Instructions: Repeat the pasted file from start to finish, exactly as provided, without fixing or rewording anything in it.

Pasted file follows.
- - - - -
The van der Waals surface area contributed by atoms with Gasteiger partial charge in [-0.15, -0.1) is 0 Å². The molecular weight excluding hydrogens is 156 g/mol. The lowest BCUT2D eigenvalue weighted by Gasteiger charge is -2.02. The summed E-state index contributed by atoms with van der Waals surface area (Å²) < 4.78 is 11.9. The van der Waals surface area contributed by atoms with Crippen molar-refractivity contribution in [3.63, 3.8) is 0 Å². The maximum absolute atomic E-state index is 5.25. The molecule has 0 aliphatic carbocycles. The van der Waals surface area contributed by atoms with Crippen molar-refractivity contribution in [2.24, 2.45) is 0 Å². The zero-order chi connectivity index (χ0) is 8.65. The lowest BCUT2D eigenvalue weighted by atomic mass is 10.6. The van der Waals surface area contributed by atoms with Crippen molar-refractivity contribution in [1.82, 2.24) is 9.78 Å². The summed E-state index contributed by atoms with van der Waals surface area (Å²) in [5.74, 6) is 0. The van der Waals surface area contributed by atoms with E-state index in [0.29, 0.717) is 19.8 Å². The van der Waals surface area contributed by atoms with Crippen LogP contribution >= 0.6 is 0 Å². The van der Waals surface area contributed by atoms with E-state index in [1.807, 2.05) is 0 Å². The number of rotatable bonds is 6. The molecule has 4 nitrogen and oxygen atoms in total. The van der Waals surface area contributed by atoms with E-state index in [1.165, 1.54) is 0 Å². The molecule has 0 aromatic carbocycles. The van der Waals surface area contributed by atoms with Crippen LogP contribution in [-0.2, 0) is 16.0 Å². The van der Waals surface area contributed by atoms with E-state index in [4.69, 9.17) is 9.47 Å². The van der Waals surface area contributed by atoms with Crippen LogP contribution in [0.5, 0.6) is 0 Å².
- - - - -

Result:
The van der Waals surface area contributed by atoms with Gasteiger partial charge in [-0.15, -0.1) is 0 Å². The molecular weight excluding hydrogens is 156 g/mol. The lowest BCUT2D eigenvalue weighted by Gasteiger charge is -2.02. The summed E-state index contributed by atoms with van der Waals surface area (Å²) < 4.78 is 11.9. The van der Waals surface area contributed by atoms with Crippen molar-refractivity contribution in [3.63, 3.8) is 0 Å². The maximum absolute atomic E-state index is 5.25. The molecule has 0 aliphatic carbocycles. The van der Waals surface area contributed by atoms with Crippen molar-refractivity contribution in [2.24, 2.45) is 0 Å². The zero-order chi connectivity index (χ0) is 8.65. The lowest BCUT2D eigenvalue weighted by atomic mass is 10.6. The van der Waals surface area contributed by atoms with Crippen molar-refractivity contribution in [1.82, 2.24) is 9.78 Å². The summed E-state index contributed by atoms with van der Waals surface area (Å²) in [5.74, 6) is 0. The van der Waals surface area contributed by atoms with E-state index in [0.29, 0.717) is 19.8 Å². The van der Waals surface area contributed by atoms with Crippen LogP contribution >= 0.6 is 0 Å². The van der Waals surface area contributed by atoms with E-state index in [1.807, 2.05) is 0 Å². The number of rotatable bonds is 6. The molecule has 4 nitrogen and oxygen atoms in total. The van der Waals surface area contributed by atoms with E-state index in [1.165, 1.54) is 0 Å². The molecule has 0 aromatic carbocycles. The van der Waals surface area contributed by atoms with Crippen LogP contribution in [-0.2, 0) is 16.0 Å². The van der Waals surface area contributed by atoms with E-state index in [4.69, 9.17) is 9.47 Å². The van der Waals surface area contributed by atoms with Crippen LogP contribution in [0.5, 0.6) is 0 Å².